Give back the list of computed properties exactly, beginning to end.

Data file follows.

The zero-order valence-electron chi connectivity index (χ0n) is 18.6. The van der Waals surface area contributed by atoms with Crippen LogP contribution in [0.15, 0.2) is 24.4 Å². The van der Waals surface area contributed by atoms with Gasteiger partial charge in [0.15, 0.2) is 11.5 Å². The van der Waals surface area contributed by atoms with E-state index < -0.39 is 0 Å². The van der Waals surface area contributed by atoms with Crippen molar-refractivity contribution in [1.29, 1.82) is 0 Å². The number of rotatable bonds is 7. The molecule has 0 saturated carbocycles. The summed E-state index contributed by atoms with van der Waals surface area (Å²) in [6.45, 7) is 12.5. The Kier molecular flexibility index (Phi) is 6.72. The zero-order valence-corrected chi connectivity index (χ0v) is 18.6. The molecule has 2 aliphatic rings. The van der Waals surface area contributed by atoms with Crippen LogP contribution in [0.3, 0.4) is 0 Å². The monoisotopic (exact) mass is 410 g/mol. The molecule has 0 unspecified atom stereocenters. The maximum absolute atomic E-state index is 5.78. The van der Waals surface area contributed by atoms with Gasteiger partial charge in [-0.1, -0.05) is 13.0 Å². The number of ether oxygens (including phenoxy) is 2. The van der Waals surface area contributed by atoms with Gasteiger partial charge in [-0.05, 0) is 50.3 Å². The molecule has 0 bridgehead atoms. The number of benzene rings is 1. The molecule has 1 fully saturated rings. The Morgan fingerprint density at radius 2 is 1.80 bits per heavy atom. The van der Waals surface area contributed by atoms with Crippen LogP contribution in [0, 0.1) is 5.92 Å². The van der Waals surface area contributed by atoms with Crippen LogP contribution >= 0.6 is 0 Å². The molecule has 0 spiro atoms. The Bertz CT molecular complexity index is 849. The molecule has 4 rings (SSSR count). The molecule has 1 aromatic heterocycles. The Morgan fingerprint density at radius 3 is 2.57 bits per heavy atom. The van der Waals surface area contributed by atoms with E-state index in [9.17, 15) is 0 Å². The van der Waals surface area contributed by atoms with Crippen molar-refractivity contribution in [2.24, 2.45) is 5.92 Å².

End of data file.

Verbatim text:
The zero-order valence-electron chi connectivity index (χ0n) is 18.6. The van der Waals surface area contributed by atoms with Crippen LogP contribution in [0.15, 0.2) is 24.4 Å². The van der Waals surface area contributed by atoms with Gasteiger partial charge in [0.15, 0.2) is 11.5 Å². The van der Waals surface area contributed by atoms with E-state index < -0.39 is 0 Å². The van der Waals surface area contributed by atoms with Crippen molar-refractivity contribution in [1.29, 1.82) is 0 Å². The number of rotatable bonds is 7. The molecule has 0 saturated carbocycles. The summed E-state index contributed by atoms with van der Waals surface area (Å²) in [6.45, 7) is 12.5. The Kier molecular flexibility index (Phi) is 6.72. The zero-order valence-corrected chi connectivity index (χ0v) is 18.6. The molecule has 2 aliphatic rings. The van der Waals surface area contributed by atoms with Crippen LogP contribution in [0.3, 0.4) is 0 Å². The monoisotopic (exact) mass is 410 g/mol. The molecule has 0 unspecified atom stereocenters. The maximum absolute atomic E-state index is 5.78. The van der Waals surface area contributed by atoms with Gasteiger partial charge in [-0.1, -0.05) is 13.0 Å². The number of ether oxygens (including phenoxy) is 2. The van der Waals surface area contributed by atoms with Gasteiger partial charge in [-0.05, 0) is 50.3 Å². The molecule has 0 bridgehead atoms. The number of benzene rings is 1. The molecule has 1 fully saturated rings. The Morgan fingerprint density at radius 2 is 1.80 bits per heavy atom. The van der Waals surface area contributed by atoms with Crippen LogP contribution in [0, 0.1) is 5.92 Å². The van der Waals surface area contributed by atoms with Crippen LogP contribution >= 0.6 is 0 Å². The molecule has 0 spiro atoms. The Bertz CT molecular complexity index is 849. The molecule has 4 rings (SSSR count). The molecule has 1 aromatic heterocycles. The Morgan fingerprint density at radius 3 is 2.57 bits per heavy atom. The van der Waals surface area contributed by atoms with E-state index in [9.17, 15) is 0 Å². The van der Waals surface area contributed by atoms with Crippen molar-refractivity contribution in [2.24, 2.45) is 5.92 Å².